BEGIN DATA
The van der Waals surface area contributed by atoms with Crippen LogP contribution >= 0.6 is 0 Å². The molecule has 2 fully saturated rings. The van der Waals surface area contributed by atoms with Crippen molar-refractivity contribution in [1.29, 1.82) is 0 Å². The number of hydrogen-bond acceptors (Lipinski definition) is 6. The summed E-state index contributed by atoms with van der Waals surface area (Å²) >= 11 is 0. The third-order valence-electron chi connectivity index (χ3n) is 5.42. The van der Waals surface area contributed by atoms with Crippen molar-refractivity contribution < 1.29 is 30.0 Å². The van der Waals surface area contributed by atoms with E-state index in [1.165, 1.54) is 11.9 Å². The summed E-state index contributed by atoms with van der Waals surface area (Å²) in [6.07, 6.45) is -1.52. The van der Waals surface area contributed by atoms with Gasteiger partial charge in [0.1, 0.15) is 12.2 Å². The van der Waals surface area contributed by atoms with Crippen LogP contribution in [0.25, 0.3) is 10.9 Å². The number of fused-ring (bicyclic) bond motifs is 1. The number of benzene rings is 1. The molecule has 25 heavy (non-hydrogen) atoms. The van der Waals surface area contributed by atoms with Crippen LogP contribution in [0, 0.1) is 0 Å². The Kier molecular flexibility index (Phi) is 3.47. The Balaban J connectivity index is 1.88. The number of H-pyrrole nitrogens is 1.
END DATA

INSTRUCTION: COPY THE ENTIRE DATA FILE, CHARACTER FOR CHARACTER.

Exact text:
The van der Waals surface area contributed by atoms with Crippen LogP contribution >= 0.6 is 0 Å². The molecule has 2 fully saturated rings. The van der Waals surface area contributed by atoms with Crippen molar-refractivity contribution in [1.29, 1.82) is 0 Å². The number of hydrogen-bond acceptors (Lipinski definition) is 6. The summed E-state index contributed by atoms with van der Waals surface area (Å²) >= 11 is 0. The third-order valence-electron chi connectivity index (χ3n) is 5.42. The van der Waals surface area contributed by atoms with Crippen molar-refractivity contribution < 1.29 is 30.0 Å². The van der Waals surface area contributed by atoms with E-state index in [1.165, 1.54) is 11.9 Å². The summed E-state index contributed by atoms with van der Waals surface area (Å²) in [6.07, 6.45) is -1.52. The van der Waals surface area contributed by atoms with Gasteiger partial charge in [0.1, 0.15) is 12.2 Å². The van der Waals surface area contributed by atoms with Crippen LogP contribution in [0.25, 0.3) is 10.9 Å². The number of fused-ring (bicyclic) bond motifs is 1. The number of benzene rings is 1. The molecule has 25 heavy (non-hydrogen) atoms. The van der Waals surface area contributed by atoms with Crippen LogP contribution in [0, 0.1) is 0 Å². The Kier molecular flexibility index (Phi) is 3.47. The Balaban J connectivity index is 1.88. The number of H-pyrrole nitrogens is 1.